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Social Media Not Yet A Significant E-Commerce Traffic Driver (in Marketing Charts) states that “Only 2% of traffic to retailers during the holiday season came from social networks, per figures released by Adobe Systems. Analyzing billions of visits to nearly 500 retail websites during the holiday season, the study shows that direct traffic accounted for a plurality 40% of site visits, while roughly one-third of visits were search-driven.
Adobe isn’t the first to detail social media’s rather small influence over the holiday season. According to a report from Baynote, Pinterest and Twitter influenced online and in-store purchases for just 1 in 10 shoppers surveyed, with Facebook garnering only slightly more interest. Meanwhile, IBM found that on Cyber Monday, the biggest online shopping day ever, social media sites referred just 0.8% of e-commerce site traffic and accounted for only 0.4% of sales.”
So why the emphasis on social media?
My family and I went to Camp Jeep several years ago. We paid a significant registration fee, shelled out hundreds of dollars for hotel reservations and drove over 300 miles just to participate in Jeep related activities with similar enthusiasts and interact with a corporate brand. We had a blast.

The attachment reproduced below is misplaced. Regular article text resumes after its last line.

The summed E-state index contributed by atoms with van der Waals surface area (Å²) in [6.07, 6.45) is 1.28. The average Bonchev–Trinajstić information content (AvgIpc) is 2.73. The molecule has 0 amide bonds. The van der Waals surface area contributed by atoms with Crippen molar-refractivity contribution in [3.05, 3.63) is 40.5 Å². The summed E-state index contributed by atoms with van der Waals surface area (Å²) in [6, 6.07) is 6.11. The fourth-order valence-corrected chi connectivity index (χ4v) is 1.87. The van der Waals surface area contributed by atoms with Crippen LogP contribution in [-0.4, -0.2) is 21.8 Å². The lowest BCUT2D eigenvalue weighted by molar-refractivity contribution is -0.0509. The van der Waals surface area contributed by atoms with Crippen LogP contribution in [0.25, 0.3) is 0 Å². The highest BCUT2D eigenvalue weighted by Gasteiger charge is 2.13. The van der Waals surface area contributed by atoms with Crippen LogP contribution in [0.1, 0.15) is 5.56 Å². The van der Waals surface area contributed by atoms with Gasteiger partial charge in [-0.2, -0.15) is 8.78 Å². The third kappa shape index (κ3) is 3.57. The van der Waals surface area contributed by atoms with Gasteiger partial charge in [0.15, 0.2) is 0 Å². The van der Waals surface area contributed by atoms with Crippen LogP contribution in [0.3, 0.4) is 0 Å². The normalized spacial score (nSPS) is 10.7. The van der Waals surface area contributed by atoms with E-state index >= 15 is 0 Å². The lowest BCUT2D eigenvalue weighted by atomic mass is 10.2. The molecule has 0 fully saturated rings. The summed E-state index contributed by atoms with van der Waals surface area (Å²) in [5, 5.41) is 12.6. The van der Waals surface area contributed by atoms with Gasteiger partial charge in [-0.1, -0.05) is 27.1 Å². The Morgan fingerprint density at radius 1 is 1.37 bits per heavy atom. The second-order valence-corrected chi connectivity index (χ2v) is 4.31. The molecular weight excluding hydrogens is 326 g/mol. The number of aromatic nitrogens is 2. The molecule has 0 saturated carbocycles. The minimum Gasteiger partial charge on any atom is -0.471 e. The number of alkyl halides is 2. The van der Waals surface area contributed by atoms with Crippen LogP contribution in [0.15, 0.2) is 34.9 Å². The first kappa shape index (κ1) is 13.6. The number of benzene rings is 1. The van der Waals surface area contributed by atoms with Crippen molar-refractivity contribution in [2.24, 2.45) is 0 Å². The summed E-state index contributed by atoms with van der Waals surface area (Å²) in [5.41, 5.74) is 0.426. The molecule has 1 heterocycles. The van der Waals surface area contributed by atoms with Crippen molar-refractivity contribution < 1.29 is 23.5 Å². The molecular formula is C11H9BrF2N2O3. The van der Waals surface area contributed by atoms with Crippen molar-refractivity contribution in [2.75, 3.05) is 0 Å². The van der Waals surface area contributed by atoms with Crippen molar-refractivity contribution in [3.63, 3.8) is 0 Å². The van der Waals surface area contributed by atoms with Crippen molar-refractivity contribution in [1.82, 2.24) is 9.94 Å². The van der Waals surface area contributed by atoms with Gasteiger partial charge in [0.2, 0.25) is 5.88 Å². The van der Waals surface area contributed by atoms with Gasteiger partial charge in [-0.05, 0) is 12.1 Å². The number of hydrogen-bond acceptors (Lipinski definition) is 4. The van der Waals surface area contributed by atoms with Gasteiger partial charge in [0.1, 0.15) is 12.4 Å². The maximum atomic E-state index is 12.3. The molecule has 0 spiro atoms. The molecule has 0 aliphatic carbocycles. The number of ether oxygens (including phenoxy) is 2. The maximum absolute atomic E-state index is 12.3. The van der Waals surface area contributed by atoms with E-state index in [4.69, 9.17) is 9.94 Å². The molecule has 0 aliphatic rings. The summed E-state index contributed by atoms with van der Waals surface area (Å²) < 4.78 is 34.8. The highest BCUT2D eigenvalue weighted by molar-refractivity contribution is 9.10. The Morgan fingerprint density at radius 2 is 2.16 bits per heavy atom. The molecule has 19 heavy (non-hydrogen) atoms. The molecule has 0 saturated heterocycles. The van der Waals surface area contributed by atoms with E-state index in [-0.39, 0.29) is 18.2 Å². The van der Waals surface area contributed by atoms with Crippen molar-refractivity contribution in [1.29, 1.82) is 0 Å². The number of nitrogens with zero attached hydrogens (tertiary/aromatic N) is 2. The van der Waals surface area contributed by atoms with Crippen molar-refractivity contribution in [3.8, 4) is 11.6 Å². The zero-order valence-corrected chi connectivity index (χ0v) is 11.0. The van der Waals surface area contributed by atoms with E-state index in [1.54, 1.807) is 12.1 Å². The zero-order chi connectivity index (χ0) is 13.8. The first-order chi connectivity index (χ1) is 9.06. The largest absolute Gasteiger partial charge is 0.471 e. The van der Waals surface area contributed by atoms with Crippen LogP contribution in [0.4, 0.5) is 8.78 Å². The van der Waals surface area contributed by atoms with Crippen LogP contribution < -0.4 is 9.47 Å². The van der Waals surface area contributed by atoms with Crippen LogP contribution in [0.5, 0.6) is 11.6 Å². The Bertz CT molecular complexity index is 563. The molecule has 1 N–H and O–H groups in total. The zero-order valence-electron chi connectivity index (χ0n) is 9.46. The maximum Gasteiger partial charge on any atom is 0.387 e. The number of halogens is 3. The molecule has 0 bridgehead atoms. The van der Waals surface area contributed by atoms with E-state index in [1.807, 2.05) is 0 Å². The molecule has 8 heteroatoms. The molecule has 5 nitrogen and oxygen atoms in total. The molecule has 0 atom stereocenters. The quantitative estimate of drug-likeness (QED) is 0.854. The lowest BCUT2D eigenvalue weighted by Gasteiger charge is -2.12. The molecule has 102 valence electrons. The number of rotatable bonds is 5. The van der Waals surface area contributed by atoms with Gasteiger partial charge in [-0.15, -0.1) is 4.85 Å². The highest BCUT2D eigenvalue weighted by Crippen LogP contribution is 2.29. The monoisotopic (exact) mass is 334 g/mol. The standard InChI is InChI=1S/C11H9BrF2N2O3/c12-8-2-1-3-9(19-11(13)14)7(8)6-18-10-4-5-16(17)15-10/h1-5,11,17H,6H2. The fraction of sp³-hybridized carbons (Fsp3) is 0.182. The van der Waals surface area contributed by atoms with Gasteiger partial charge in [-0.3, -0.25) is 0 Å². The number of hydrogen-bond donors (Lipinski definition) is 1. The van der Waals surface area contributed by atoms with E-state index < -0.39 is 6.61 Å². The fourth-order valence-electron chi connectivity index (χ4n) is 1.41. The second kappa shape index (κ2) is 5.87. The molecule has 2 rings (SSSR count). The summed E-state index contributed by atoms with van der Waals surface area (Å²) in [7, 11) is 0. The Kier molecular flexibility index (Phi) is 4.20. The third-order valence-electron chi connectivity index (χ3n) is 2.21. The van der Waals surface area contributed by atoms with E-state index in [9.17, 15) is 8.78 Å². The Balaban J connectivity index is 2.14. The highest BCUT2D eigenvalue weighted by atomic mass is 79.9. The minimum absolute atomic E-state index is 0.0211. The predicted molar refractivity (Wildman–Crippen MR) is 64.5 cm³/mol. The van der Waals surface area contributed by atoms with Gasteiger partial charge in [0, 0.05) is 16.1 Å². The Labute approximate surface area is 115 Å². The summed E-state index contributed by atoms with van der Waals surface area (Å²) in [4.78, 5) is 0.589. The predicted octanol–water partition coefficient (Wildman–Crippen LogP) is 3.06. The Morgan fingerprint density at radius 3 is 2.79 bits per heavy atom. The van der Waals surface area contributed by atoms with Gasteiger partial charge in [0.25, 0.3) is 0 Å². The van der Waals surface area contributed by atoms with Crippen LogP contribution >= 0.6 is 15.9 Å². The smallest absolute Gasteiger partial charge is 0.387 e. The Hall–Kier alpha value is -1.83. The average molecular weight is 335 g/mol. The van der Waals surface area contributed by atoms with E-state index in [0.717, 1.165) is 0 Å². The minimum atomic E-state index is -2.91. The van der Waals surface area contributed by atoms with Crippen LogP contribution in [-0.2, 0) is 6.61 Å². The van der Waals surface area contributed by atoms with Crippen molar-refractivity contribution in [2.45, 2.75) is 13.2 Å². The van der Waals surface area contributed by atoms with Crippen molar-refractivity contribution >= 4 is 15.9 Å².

The point is that social media has always existed and always will based on the quality of the content. It’s just taken on a new form for the internet age.
Many think that social media is Facebook, Twitter. It’s not:
Many discus social media as if a Facebook and Twitter presence is the essence of social media. The lack of emphasis on content is like showing up at a racetrack with a car and no driver. And people wonder why social does not gain greater prominence in our digital lives.
The heart and soul of social is content creation. I’m astounded that people don’t get this.
Creation of a story-based article or fact sheet or audio and video that helps people solves problems (and they hopefully find entertaining) IS SOCIAL MEDIA.
Facebook, Twitter and all the rest are simply places we distribute our content and hopefully have interactions that are meaningful.
Traditional media still rules:
I’ve written many times in this space that ads on television, radio and newspapers plus e-mail are still the primary methods of communication with the transference of content to websites being the new frontier. Social is evolving.
No one would suggest that the content of a McDonald’s television ad is less important than the method of communication. But that’s what many of us do when we discuss social.
Do we understand social?
Every time I write an article like this some think I’m attacking social media. Nothing could be further from the truth.
Social media IS the future of communication; it will drive the conversations of the future.
All we have to do is realize what it is and how it works and up to this point I’m not sure that many in the communications or web industry do. We obsess over the choice of platforms or question how many times we should post a day when eighty-five percent of our time should be focused on content creation and interactions.
Social WILL work when we choose to give customers what they want.
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